A Tale of Two Historic Residences

October 2019

Sometimes the decisions of the city’s Historic Preservation Board defy logic. Such seems to be the case with two recent decisions, one to deny historic designation and the other to approve.

The first house came up in the board’s August meeting, a Mission Revival style apartment building at 333 Catalonia Ave., in what had been the city’s Crafts Section — part of founder George Merrick’s vision of affordable housing for artisans. While the building apparently met all the criteria for historic designation and had the blessing of the city’s historic preservation officer Dona Spain, the board voted 5-3 to reject. “I was shocked,” says Spain.

The second house came up in September, a 1926 home at 1224 Country Club Prado designed by architects Keihnel and Elliott, the same team that designed the Coral Gables Elementary School and the Coral Gables Congregational Church (both 1923). The house was also recommended by Spain for historic designation, and this time the board voted unanimously to approve. “I was very happy,” said Spain.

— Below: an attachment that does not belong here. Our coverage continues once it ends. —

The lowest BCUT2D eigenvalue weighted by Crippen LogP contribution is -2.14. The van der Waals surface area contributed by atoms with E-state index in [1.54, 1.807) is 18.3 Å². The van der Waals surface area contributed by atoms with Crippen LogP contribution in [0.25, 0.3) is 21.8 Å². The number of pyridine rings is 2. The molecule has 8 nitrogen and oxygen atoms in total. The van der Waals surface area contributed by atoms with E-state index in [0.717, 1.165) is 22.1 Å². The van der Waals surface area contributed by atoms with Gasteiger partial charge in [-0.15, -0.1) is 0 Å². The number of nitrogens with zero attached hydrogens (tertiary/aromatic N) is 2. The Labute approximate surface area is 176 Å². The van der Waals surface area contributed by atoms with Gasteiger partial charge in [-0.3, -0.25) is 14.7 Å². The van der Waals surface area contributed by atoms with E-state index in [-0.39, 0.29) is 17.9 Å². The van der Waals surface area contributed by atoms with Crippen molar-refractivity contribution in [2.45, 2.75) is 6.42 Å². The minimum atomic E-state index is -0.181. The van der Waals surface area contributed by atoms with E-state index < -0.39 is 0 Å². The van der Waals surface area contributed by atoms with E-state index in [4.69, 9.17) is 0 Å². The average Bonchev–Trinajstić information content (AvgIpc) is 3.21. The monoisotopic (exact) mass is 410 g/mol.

As to why the Crafts section house was rejected remains a mystery, except that some board members did not think it was architecturally splendid enough. The good news is that if a nearby resident appeals, the decision to designate goes to the city commission. And someone did. “Hopefully the Catalonia building will be saved in the end,” says Spain. “I have faith in the commission.”

1224 Country Club Prado
333 Catalonia Ave.

One thought on “A Tale of Two Historic Residences

  • October 23, 2019 at 5:58 pm

    This City needs to halt decisions and see what interests are behind which decisions…
    The general feeling among residents is they are nonplayers while paying the taxes that pay salaries of employees as well as projects.
    When will the citizens be heard?

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